A huge move for a politican in my state who has been reticent to step up on LGBT rights. Thank you for finally kicking your ally closet door open, Senator Hagan. From her Facebook page:
Marriage equality is a complex issue with strong feelings on both sides, and I have a great deal of respect for varying opinions on the issue. After much thought and prayer, I have come to my own personal conclusion that we shouldn’t tell people who they can love or who they can marry.
This wasn’t a decision I came to overnight, like my Republican colleague Rob Portman expressed recently on his own viewpoint. Last year, I opposed Amendment One because I was concerned about the negative consequences it could have on North Carolina families and our economy. The fabric of North Carolina and what makes our state so special is our families and our common desire for a brighter future for our children. No matter what your family looks like, we all want the same thing for our families – happiness, health, prosperity, a bright future for our children and grandchildren.
Religious institutions should have religious freedom on this issue. No church or minister should ever have to conduct a marriage that is inconsistent with their religious beliefs. But I think as a civil institution, this issue’s time has come and we need to move forward. Jobs and the economy are the number one issue for me and for North Carolinians right now, and I’m not going to take my eye off that ball at a time when so many are still struggling.
Hagan was one of the Democratic holdouts — she made the 10 of Shame on the Huff Post cover last night. That was a quick “evolution,” huh? Well, it is truly better late than never. This is what she said to the Raleigh N&O‘s Rob Christensen:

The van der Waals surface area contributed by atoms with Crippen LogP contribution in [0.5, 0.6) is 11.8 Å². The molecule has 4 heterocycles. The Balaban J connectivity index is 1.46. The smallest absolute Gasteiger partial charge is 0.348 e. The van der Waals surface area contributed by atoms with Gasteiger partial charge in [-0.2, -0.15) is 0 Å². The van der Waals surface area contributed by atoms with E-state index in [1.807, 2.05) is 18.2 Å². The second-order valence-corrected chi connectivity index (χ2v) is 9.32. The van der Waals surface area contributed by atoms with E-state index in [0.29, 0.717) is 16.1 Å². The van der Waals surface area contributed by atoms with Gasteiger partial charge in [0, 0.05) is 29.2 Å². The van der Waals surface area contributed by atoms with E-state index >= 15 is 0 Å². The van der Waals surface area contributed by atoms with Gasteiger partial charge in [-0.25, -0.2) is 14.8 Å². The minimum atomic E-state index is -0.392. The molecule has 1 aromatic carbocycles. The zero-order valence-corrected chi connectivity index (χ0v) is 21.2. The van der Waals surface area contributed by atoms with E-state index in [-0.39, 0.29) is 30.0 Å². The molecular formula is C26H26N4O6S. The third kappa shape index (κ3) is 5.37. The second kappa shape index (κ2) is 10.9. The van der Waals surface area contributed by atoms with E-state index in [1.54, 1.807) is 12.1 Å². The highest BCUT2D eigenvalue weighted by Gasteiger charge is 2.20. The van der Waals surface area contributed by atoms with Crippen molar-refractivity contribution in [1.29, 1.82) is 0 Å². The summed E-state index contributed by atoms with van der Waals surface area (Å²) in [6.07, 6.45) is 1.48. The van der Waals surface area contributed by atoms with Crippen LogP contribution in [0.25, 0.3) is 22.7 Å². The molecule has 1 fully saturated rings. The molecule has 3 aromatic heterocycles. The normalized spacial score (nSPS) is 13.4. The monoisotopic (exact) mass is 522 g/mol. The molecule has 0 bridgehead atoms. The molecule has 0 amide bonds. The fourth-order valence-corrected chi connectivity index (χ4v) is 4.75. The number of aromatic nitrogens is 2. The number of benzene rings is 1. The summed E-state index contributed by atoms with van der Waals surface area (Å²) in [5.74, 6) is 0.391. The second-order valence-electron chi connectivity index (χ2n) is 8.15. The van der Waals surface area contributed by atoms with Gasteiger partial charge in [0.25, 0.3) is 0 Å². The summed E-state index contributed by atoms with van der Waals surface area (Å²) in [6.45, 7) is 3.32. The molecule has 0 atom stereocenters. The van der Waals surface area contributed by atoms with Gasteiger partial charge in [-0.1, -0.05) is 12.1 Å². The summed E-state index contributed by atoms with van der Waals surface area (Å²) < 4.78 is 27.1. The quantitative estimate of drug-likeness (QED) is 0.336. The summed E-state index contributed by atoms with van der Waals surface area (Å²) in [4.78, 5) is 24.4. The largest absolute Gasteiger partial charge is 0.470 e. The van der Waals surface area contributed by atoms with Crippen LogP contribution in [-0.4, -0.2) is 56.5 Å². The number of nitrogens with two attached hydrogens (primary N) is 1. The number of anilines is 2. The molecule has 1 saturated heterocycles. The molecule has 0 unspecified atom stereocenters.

“I know there are strong feelings on both sides, and I have a great deal of respect for their opinions,” Hagan said in an interview. “But after much thought and prayer on my part this is where I am today.
“I know all our families do not look alike,” she added. “We all want the same thing for our families. We want happiness, we want health, prosperity, a bright future for our children and grandchildren. After conversations I’ve had with family members, with people I go to church with and with North Carolinians from all walks of life, I’ve come to my own personal conclusion that we should not tell people who they can love, or who they can marry. It’s time to move forward with this issue.”
As I said last night, she has been behind on LGBT issues as long as I can remember, not even agreeing to take questions from LGBT media during her run in 2008. When Richard Burr ran for re-election in 2010, all of the Democratic candidates were willing to speak with blogs (see my liveblog with Elaine Marshall, for instance) and the media about their prospective positions on LGBT issues including placing position statements on their web site. Hagan can’t run again without LGBT rights being an issue to confront. [Burr only won re-election because of the teabagger avalanche in 2010 when too many progressive and moderate voters sat home and let the wingers take office.]